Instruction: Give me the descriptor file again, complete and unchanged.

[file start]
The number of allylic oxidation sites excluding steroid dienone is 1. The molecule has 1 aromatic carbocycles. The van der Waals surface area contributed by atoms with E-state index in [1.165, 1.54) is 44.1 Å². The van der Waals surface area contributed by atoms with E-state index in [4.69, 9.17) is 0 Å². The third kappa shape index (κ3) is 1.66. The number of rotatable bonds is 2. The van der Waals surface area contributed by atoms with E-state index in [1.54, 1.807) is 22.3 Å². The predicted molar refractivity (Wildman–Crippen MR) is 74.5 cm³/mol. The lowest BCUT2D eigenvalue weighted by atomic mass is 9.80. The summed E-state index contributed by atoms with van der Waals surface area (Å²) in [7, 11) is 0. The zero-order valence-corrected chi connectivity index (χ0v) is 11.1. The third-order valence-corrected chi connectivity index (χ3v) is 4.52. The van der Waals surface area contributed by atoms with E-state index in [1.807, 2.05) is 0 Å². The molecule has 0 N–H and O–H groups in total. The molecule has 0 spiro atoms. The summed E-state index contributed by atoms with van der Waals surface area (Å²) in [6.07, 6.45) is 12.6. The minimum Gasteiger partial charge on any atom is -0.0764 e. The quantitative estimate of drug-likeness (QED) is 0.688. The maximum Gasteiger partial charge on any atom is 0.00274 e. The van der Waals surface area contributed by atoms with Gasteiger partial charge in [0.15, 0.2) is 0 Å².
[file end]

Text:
The number of allylic oxidation sites excluding steroid dienone is 1. The molecule has 1 aromatic carbocycles. The van der Waals surface area contributed by atoms with E-state index in [1.165, 1.54) is 44.1 Å². The van der Waals surface area contributed by atoms with E-state index in [4.69, 9.17) is 0 Å². The third kappa shape index (κ3) is 1.66. The number of rotatable bonds is 2. The van der Waals surface area contributed by atoms with E-state index in [1.54, 1.807) is 22.3 Å². The predicted molar refractivity (Wildman–Crippen MR) is 74.5 cm³/mol. The lowest BCUT2D eigenvalue weighted by atomic mass is 9.80. The summed E-state index contributed by atoms with van der Waals surface area (Å²) in [7, 11) is 0. The zero-order valence-corrected chi connectivity index (χ0v) is 11.1. The third-order valence-corrected chi connectivity index (χ3v) is 4.52. The van der Waals surface area contributed by atoms with E-state index in [1.807, 2.05) is 0 Å². The molecule has 0 N–H and O–H groups in total. The molecule has 0 spiro atoms. The summed E-state index contributed by atoms with van der Waals surface area (Å²) in [6.07, 6.45) is 12.6. The minimum Gasteiger partial charge on any atom is -0.0764 e. The quantitative estimate of drug-likeness (QED) is 0.688. The maximum Gasteiger partial charge on any atom is 0.00274 e. The van der Waals surface area contributed by atoms with Gasteiger partial charge in [0.15, 0.2) is 0 Å².